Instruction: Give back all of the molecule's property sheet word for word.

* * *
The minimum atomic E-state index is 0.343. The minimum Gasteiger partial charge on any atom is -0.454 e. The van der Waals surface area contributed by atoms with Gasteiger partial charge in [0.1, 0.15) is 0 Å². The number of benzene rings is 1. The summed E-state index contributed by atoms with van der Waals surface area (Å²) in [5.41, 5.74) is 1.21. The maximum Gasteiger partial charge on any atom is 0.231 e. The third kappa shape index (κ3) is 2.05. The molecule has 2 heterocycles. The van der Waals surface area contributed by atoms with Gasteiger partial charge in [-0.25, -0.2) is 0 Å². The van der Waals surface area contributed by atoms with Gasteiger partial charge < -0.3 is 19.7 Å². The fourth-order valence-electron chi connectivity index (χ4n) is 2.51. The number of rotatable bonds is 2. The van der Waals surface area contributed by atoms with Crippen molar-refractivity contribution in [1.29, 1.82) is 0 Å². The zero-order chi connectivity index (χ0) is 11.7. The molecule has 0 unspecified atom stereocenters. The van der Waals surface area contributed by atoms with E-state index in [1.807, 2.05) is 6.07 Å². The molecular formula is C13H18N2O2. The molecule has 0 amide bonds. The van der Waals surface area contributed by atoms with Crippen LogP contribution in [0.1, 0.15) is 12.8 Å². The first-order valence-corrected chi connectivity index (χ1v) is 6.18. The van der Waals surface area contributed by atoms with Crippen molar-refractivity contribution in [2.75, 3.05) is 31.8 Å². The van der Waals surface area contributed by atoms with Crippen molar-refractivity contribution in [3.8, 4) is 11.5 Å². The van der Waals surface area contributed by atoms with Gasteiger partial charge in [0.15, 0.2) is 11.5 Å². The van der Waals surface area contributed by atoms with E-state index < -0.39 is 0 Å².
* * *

The minimum atomic E-state index is 0.343. The minimum Gasteiger partial charge on any atom is -0.454 e. The van der Waals surface area contributed by atoms with Gasteiger partial charge in [0.1, 0.15) is 0 Å². The number of benzene rings is 1. The summed E-state index contributed by atoms with van der Waals surface area (Å²) in [5.41, 5.74) is 1.21. The maximum Gasteiger partial charge on any atom is 0.231 e. The third kappa shape index (κ3) is 2.05. The molecule has 2 heterocycles. The van der Waals surface area contributed by atoms with Gasteiger partial charge in [-0.25, -0.2) is 0 Å². The van der Waals surface area contributed by atoms with Gasteiger partial charge < -0.3 is 19.7 Å². The fourth-order valence-electron chi connectivity index (χ4n) is 2.51. The number of rotatable bonds is 2. The van der Waals surface area contributed by atoms with Crippen molar-refractivity contribution in [1.29, 1.82) is 0 Å². The zero-order chi connectivity index (χ0) is 11.7. The molecule has 0 unspecified atom stereocenters. The van der Waals surface area contributed by atoms with E-state index in [1.807, 2.05) is 6.07 Å². The molecular formula is C13H18N2O2. The molecule has 0 amide bonds. The van der Waals surface area contributed by atoms with Crippen LogP contribution in [0.1, 0.15) is 12.8 Å². The first-order valence-corrected chi connectivity index (χ1v) is 6.18. The van der Waals surface area contributed by atoms with Crippen molar-refractivity contribution in [2.75, 3.05) is 31.8 Å². The van der Waals surface area contributed by atoms with Crippen molar-refractivity contribution in [3.8, 4) is 11.5 Å². The van der Waals surface area contributed by atoms with Gasteiger partial charge in [0.15, 0.2) is 11.5 Å². The van der Waals surface area contributed by atoms with E-state index < -0.39 is 0 Å².